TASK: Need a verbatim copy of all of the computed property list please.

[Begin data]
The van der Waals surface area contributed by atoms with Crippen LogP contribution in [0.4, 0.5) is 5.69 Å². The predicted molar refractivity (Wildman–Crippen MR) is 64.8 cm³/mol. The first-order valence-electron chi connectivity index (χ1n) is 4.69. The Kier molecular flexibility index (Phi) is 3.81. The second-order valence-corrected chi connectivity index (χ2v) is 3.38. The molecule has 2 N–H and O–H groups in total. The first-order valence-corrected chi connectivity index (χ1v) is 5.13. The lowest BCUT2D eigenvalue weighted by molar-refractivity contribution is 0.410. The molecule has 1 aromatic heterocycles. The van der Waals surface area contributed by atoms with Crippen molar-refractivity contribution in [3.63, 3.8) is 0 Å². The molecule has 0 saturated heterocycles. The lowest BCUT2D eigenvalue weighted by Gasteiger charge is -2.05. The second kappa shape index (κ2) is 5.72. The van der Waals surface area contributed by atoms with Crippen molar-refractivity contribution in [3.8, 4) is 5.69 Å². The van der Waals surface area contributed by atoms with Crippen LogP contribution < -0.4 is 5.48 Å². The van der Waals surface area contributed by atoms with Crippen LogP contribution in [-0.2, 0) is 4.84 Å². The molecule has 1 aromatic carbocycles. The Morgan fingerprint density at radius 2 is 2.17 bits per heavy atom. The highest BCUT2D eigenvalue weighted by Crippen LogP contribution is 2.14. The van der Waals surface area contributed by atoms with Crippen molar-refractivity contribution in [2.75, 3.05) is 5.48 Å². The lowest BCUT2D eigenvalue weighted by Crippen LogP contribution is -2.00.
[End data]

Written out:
The van der Waals surface area contributed by atoms with Crippen LogP contribution in [0.4, 0.5) is 5.69 Å². The predicted molar refractivity (Wildman–Crippen MR) is 64.8 cm³/mol. The first-order valence-electron chi connectivity index (χ1n) is 4.69. The Kier molecular flexibility index (Phi) is 3.81. The second-order valence-corrected chi connectivity index (χ2v) is 3.38. The molecule has 2 N–H and O–H groups in total. The first-order valence-corrected chi connectivity index (χ1v) is 5.13. The lowest BCUT2D eigenvalue weighted by molar-refractivity contribution is 0.410. The molecule has 1 aromatic heterocycles. The van der Waals surface area contributed by atoms with Crippen molar-refractivity contribution in [3.63, 3.8) is 0 Å². The molecule has 0 saturated heterocycles. The lowest BCUT2D eigenvalue weighted by Gasteiger charge is -2.05. The second kappa shape index (κ2) is 5.72. The van der Waals surface area contributed by atoms with Crippen molar-refractivity contribution in [3.8, 4) is 5.69 Å². The van der Waals surface area contributed by atoms with Crippen LogP contribution < -0.4 is 5.48 Å². The van der Waals surface area contributed by atoms with Crippen LogP contribution in [-0.2, 0) is 4.84 Å². The molecule has 1 aromatic carbocycles. The Morgan fingerprint density at radius 2 is 2.17 bits per heavy atom. The highest BCUT2D eigenvalue weighted by Crippen LogP contribution is 2.14. The van der Waals surface area contributed by atoms with Crippen molar-refractivity contribution in [2.75, 3.05) is 5.48 Å². The lowest BCUT2D eigenvalue weighted by Crippen LogP contribution is -2.00.